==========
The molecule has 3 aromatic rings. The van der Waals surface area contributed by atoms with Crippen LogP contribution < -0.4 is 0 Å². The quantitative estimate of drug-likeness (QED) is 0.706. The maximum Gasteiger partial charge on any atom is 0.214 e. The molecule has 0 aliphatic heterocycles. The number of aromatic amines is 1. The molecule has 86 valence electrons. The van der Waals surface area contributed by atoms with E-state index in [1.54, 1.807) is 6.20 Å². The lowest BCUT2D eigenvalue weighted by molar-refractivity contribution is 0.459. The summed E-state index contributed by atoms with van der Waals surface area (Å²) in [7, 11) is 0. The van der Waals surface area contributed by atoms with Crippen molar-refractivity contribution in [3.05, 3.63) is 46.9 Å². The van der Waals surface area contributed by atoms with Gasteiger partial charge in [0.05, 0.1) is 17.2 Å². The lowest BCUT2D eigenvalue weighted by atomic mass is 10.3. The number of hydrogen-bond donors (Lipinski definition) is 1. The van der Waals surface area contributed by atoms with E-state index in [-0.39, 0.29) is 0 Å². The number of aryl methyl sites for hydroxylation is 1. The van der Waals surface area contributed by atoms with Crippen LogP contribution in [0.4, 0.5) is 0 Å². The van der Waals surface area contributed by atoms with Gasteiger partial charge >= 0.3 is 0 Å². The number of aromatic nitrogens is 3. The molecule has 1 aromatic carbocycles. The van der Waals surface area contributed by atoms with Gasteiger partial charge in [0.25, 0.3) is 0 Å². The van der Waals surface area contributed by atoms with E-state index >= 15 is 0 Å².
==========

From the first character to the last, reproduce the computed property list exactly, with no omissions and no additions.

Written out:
The molecule has 3 aromatic rings. The van der Waals surface area contributed by atoms with Crippen LogP contribution < -0.4 is 0 Å². The quantitative estimate of drug-likeness (QED) is 0.706. The maximum Gasteiger partial charge on any atom is 0.214 e. The molecule has 0 aliphatic heterocycles. The number of aromatic amines is 1. The molecule has 86 valence electrons. The van der Waals surface area contributed by atoms with E-state index in [1.54, 1.807) is 6.20 Å². The lowest BCUT2D eigenvalue weighted by molar-refractivity contribution is 0.459. The summed E-state index contributed by atoms with van der Waals surface area (Å²) in [7, 11) is 0. The van der Waals surface area contributed by atoms with Crippen molar-refractivity contribution in [3.05, 3.63) is 46.9 Å². The van der Waals surface area contributed by atoms with Gasteiger partial charge in [0.05, 0.1) is 17.2 Å². The lowest BCUT2D eigenvalue weighted by atomic mass is 10.3. The number of hydrogen-bond donors (Lipinski definition) is 1. The van der Waals surface area contributed by atoms with E-state index in [-0.39, 0.29) is 0 Å². The number of aryl methyl sites for hydroxylation is 1. The van der Waals surface area contributed by atoms with Crippen LogP contribution in [0.4, 0.5) is 0 Å². The van der Waals surface area contributed by atoms with Gasteiger partial charge >= 0.3 is 0 Å². The number of aromatic nitrogens is 3. The molecule has 1 aromatic carbocycles. The van der Waals surface area contributed by atoms with Gasteiger partial charge in [0.25, 0.3) is 0 Å². The van der Waals surface area contributed by atoms with E-state index >= 15 is 0 Å².